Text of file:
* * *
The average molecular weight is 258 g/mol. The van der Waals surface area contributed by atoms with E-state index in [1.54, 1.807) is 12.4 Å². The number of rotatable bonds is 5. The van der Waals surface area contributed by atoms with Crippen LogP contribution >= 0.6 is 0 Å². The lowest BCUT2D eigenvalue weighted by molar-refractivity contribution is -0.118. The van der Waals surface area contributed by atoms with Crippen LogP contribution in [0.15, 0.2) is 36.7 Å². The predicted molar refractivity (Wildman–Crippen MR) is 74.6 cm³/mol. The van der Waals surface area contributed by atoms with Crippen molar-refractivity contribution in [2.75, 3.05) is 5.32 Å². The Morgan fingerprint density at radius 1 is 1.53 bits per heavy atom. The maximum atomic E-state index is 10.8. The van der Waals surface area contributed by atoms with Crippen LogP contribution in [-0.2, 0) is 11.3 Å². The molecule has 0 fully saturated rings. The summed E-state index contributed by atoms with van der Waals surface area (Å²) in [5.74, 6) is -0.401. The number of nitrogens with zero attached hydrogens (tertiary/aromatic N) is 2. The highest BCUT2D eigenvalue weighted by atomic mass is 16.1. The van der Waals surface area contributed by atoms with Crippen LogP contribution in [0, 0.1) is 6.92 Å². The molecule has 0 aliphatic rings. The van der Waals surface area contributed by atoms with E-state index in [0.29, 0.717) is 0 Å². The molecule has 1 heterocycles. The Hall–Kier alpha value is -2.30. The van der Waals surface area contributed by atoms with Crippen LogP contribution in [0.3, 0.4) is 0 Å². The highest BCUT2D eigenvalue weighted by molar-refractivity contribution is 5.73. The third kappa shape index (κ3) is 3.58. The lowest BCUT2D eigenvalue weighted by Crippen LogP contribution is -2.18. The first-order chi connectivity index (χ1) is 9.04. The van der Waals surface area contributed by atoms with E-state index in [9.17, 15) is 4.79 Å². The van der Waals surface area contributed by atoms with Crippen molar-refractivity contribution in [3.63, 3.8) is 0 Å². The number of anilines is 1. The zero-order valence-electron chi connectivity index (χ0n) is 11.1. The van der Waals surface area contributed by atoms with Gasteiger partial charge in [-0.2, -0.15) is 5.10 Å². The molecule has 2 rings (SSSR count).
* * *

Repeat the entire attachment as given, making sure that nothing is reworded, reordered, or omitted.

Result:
The average molecular weight is 258 g/mol. The van der Waals surface area contributed by atoms with E-state index in [1.54, 1.807) is 12.4 Å². The number of rotatable bonds is 5. The van der Waals surface area contributed by atoms with Crippen LogP contribution >= 0.6 is 0 Å². The lowest BCUT2D eigenvalue weighted by molar-refractivity contribution is -0.118. The van der Waals surface area contributed by atoms with Crippen LogP contribution in [0.15, 0.2) is 36.7 Å². The predicted molar refractivity (Wildman–Crippen MR) is 74.6 cm³/mol. The van der Waals surface area contributed by atoms with Crippen molar-refractivity contribution in [2.75, 3.05) is 5.32 Å². The Morgan fingerprint density at radius 1 is 1.53 bits per heavy atom. The maximum atomic E-state index is 10.8. The van der Waals surface area contributed by atoms with Crippen LogP contribution in [-0.2, 0) is 11.3 Å². The molecule has 0 fully saturated rings. The summed E-state index contributed by atoms with van der Waals surface area (Å²) in [5.74, 6) is -0.401. The number of nitrogens with zero attached hydrogens (tertiary/aromatic N) is 2. The highest BCUT2D eigenvalue weighted by atomic mass is 16.1. The van der Waals surface area contributed by atoms with Crippen LogP contribution in [0, 0.1) is 6.92 Å². The molecule has 0 aliphatic rings. The van der Waals surface area contributed by atoms with E-state index in [0.29, 0.717) is 0 Å². The molecule has 1 heterocycles. The Hall–Kier alpha value is -2.30. The van der Waals surface area contributed by atoms with Crippen LogP contribution in [0.3, 0.4) is 0 Å². The highest BCUT2D eigenvalue weighted by molar-refractivity contribution is 5.73. The third kappa shape index (κ3) is 3.58. The lowest BCUT2D eigenvalue weighted by Crippen LogP contribution is -2.18. The first-order chi connectivity index (χ1) is 9.04. The van der Waals surface area contributed by atoms with E-state index in [9.17, 15) is 4.79 Å². The van der Waals surface area contributed by atoms with Crippen molar-refractivity contribution in [3.63, 3.8) is 0 Å². The number of anilines is 1. The zero-order valence-electron chi connectivity index (χ0n) is 11.1. The van der Waals surface area contributed by atoms with Gasteiger partial charge in [-0.2, -0.15) is 5.10 Å². The molecule has 2 rings (SSSR count).